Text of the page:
On February 23, the FDIC, Federal Reserve Board, and OCC released a joint statement addressing bank liquidity risks tied to crypto-assets. The agencies warned that using sources of funding from crypto-asset-related entities may expose banks to elevated liquidity risks “due to the unpredictability of the scale and timing of deposit inflows and outflows.” The agencies addressed concerns related to deposits placed by crypto-asset-related entities for the benefit of end customers where the deposits may be influenced by the customer’s behavior or crypto-asset sector vulnerabilities, rather than the crypto-asset-related entity itself, which is the bank’s direct counterparty. The agencies warned that the “uncertainty and resulting deposit volatility can be exacerbated by end customer confusion related to inaccurate or misleading representations of deposit insurance by a crypto-asset-related entity.” The agencies also addressed issues concerning deposits that constitute stablecoin-related reserves, explaining that the stability of these types of deposits may be dependent on several factors, including the “demand for stablecoins, the confidence of stablecoin holders in the stablecoin arrangement, and the stablecoin issuer’s reserve management practices,” and as such, may “be susceptible to large and rapid outflows stemming from, for example, unanticipated stablecoin redemptions or dislocations in crypto-asset markets.”
The agencies’ statement reminded banking organizations to apply effective risk management controls when handling crypto-related deposits, commensurate with the associated liquidity risk of those deposits. The statement suggested certain effective risk management practices, which include: (i) understanding the direct and indirect drivers of potential deposit behavior to ascertain which deposits are susceptible to volatility; (ii) assessing concentrations or interconnectedness across crypto deposits, as well as the associated liquidity risks; (iii) incorporating liquidity risks or funding volatility into contingency funding planning; and (iv) performing robust due diligence and ongoing monitoring of crypto-asset-related entities that establish deposit accounts to ensure representations about these types of deposit accounts are accurate. The agencies further emphasized that banks are required to comply with applicable laws and regulations, including brokered deposit rules, as applicable, and Call Report filing requirements. The joint statement also reminded banks that they “are neither prohibited nor discouraged from providing banking services to customers of any specific class or type, as permitted by law or regulation.”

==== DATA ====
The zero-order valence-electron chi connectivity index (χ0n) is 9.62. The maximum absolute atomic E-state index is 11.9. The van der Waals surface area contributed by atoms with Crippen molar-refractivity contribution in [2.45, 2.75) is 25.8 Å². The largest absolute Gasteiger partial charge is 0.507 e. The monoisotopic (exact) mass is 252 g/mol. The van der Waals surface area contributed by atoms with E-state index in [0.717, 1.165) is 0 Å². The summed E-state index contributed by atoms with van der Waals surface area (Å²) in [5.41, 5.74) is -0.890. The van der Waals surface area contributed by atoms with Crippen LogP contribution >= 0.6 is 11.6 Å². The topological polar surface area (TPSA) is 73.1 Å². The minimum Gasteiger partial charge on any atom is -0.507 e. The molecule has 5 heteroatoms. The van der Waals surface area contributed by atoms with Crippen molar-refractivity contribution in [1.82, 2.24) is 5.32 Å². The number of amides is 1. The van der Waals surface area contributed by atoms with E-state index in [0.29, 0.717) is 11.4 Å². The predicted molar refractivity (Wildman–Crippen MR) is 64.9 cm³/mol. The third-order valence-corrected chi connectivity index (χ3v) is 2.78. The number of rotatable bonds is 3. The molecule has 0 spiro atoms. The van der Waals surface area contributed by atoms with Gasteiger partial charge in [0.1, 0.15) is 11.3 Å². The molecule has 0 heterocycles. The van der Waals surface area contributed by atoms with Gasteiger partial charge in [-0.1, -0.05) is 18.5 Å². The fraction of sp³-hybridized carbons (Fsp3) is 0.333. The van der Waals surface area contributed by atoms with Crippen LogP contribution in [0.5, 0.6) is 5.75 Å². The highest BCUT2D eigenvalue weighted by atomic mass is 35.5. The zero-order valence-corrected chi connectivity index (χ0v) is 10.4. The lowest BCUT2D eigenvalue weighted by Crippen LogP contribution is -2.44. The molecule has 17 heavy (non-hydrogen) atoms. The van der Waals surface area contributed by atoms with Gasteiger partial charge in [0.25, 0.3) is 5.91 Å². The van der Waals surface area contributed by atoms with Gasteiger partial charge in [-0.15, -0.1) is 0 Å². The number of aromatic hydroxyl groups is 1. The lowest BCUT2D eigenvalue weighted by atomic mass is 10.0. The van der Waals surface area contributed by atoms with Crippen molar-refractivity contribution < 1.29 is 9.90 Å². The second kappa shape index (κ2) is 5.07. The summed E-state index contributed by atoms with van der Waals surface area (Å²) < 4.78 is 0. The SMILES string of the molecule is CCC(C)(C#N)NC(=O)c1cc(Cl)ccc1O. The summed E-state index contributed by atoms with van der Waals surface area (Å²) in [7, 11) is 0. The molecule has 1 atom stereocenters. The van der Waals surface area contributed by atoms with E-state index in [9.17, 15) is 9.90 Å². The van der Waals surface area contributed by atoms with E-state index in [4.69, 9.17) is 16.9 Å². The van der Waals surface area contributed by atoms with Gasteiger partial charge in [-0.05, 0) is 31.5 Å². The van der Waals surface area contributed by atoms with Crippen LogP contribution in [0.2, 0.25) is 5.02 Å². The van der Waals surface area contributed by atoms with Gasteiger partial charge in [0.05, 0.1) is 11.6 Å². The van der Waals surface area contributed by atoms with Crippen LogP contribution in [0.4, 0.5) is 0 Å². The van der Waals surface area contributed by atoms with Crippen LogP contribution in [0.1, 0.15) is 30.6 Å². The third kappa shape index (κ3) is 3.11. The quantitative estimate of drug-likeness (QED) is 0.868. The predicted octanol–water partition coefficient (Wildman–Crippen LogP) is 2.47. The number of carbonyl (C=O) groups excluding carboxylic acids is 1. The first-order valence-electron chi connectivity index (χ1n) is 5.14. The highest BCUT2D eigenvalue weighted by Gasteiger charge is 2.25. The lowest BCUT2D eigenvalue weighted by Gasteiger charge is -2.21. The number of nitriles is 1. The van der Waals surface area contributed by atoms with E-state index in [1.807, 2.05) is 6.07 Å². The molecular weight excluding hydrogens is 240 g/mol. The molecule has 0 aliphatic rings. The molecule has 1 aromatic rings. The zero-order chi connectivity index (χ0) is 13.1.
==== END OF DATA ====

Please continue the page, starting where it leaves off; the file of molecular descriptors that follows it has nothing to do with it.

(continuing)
As previously covered by InfoBytes, the agencies issued a statement in January highlighting key risks banks should consider when choosing to engage in cryptocurrency-related services.
On February 8, the U.S. Treasury Department launched the interagency Cloud Services Steering Committee in an effort to improve regulatory and private sector cooperation and develop best practices for cloud-adoption frameworks and contracts. As part of the announcement, Treasury released a first-of-its-kind report discussing potential benefits and challenges associated with the adoption of cloud services technology by financial services firms. While recognizing that cloud-based technologies can improves access and reliability for local communities and help community banks compete with financial technology firms, Treasury found that financial services firms that rely on these technologies need more visibility, staff support, and cybersecurity incident response engagement from cloud service providers (CSPs).
The report identified several significant challenges resulting from the use of cloud-based technologies in the financial sector. These include: (i) insufficient transparency to support due diligence and monitoring by financial institutions (financial institutions must fully understand the risks associated with cloud services in order to implement appropriate protections for consumers); (ii) gaps in human capital and tools to securely deploy cloud services (CSPs should engage experts and improve tools and frameworks to ensure financial institutions are able to implement resilient, secure platforms for customers); (iii) exposure to potential operational incidents (financial institutions have expressed concerns that cyber vulnerabilities originating at a CSP could have a cascading impact); (iv) potential impact of market concentration in cloud service offerings on the financial sector’s resilience (the current market relies on a small number of CSPs that likely exists across banking, securities, and insurance markets); (v) dynamics in contract negotiations given market concentration (the small number of CSPs could affect financial institutions’ bargaining power); and (vi) international landscape and regulatory fragmentation (regulatory conflicts could result from the patchwork of global regulatory and supervisory approaches to cloud technology).
The report, which received extensive input from U.S. regulators, private sector stakeholders, trade associations, and think tanks, does not impose any requirements, nor does it endorse or discourage firms from using a specific provider or cloud service. It does, however, recommend that Treasury and the broader financial regulatory community further evaluate the financial risks associated with having a limited number of CSPs offer cloud services.